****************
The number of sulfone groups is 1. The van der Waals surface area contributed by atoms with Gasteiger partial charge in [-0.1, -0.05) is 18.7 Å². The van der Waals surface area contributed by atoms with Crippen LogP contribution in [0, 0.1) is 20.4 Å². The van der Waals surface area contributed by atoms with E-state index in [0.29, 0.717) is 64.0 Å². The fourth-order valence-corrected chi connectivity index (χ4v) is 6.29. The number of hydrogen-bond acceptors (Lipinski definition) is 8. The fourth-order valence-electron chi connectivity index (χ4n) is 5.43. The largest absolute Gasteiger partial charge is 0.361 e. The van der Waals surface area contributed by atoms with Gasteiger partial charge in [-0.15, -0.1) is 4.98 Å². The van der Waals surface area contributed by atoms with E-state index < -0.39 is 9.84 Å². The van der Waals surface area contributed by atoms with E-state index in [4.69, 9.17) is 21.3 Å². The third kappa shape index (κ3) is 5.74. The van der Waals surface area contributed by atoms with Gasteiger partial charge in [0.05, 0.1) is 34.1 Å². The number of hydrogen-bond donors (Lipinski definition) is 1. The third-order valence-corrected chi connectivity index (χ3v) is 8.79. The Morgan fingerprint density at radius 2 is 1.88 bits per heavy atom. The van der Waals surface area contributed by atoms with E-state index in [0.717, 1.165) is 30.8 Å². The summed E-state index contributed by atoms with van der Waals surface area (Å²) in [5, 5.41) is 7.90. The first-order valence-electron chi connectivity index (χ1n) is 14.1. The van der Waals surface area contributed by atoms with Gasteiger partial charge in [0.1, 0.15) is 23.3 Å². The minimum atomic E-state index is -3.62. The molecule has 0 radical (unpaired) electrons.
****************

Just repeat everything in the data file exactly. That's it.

The number of sulfone groups is 1. The van der Waals surface area contributed by atoms with Gasteiger partial charge in [-0.1, -0.05) is 18.7 Å². The van der Waals surface area contributed by atoms with Crippen LogP contribution in [0, 0.1) is 20.4 Å². The van der Waals surface area contributed by atoms with E-state index in [0.29, 0.717) is 64.0 Å². The fourth-order valence-corrected chi connectivity index (χ4v) is 6.29. The number of hydrogen-bond acceptors (Lipinski definition) is 8. The fourth-order valence-electron chi connectivity index (χ4n) is 5.43. The largest absolute Gasteiger partial charge is 0.361 e. The van der Waals surface area contributed by atoms with Gasteiger partial charge in [-0.15, -0.1) is 4.98 Å². The van der Waals surface area contributed by atoms with E-state index < -0.39 is 9.84 Å². The van der Waals surface area contributed by atoms with E-state index in [4.69, 9.17) is 21.3 Å². The third kappa shape index (κ3) is 5.74. The van der Waals surface area contributed by atoms with Gasteiger partial charge in [0.05, 0.1) is 34.1 Å². The number of hydrogen-bond donors (Lipinski definition) is 1. The third-order valence-corrected chi connectivity index (χ3v) is 8.79. The Morgan fingerprint density at radius 2 is 1.88 bits per heavy atom. The van der Waals surface area contributed by atoms with E-state index in [0.717, 1.165) is 30.8 Å². The summed E-state index contributed by atoms with van der Waals surface area (Å²) in [5, 5.41) is 7.90. The first-order valence-electron chi connectivity index (χ1n) is 14.1. The van der Waals surface area contributed by atoms with Gasteiger partial charge in [0.1, 0.15) is 23.3 Å². The minimum atomic E-state index is -3.62. The molecule has 0 radical (unpaired) electrons.